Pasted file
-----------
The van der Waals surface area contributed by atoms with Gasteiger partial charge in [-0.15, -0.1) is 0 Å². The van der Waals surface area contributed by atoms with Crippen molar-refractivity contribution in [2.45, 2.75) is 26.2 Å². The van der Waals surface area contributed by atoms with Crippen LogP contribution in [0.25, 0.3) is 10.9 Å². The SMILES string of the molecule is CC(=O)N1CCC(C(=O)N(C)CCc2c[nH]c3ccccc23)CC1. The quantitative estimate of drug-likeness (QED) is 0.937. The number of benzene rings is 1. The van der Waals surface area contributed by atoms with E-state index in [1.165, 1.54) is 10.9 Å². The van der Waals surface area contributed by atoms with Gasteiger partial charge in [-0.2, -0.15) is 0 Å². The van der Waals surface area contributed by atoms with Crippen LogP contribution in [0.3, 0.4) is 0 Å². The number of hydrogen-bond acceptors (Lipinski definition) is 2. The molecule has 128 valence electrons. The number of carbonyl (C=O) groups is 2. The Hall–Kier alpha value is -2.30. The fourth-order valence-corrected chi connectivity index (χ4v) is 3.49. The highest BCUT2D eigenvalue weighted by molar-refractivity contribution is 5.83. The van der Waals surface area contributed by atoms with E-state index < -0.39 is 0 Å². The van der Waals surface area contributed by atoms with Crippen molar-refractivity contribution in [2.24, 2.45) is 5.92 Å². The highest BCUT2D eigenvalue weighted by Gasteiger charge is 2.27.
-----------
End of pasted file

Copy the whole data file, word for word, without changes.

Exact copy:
The van der Waals surface area contributed by atoms with Gasteiger partial charge in [-0.15, -0.1) is 0 Å². The van der Waals surface area contributed by atoms with Crippen molar-refractivity contribution in [2.45, 2.75) is 26.2 Å². The van der Waals surface area contributed by atoms with Crippen LogP contribution in [0.25, 0.3) is 10.9 Å². The SMILES string of the molecule is CC(=O)N1CCC(C(=O)N(C)CCc2c[nH]c3ccccc23)CC1. The quantitative estimate of drug-likeness (QED) is 0.937. The number of benzene rings is 1. The van der Waals surface area contributed by atoms with E-state index in [1.165, 1.54) is 10.9 Å². The van der Waals surface area contributed by atoms with Gasteiger partial charge in [-0.2, -0.15) is 0 Å². The van der Waals surface area contributed by atoms with Crippen LogP contribution in [0.3, 0.4) is 0 Å². The number of hydrogen-bond acceptors (Lipinski definition) is 2. The molecule has 128 valence electrons. The number of carbonyl (C=O) groups is 2. The Hall–Kier alpha value is -2.30. The fourth-order valence-corrected chi connectivity index (χ4v) is 3.49. The highest BCUT2D eigenvalue weighted by molar-refractivity contribution is 5.83. The van der Waals surface area contributed by atoms with E-state index < -0.39 is 0 Å². The van der Waals surface area contributed by atoms with Crippen molar-refractivity contribution in [2.24, 2.45) is 5.92 Å². The highest BCUT2D eigenvalue weighted by Gasteiger charge is 2.27.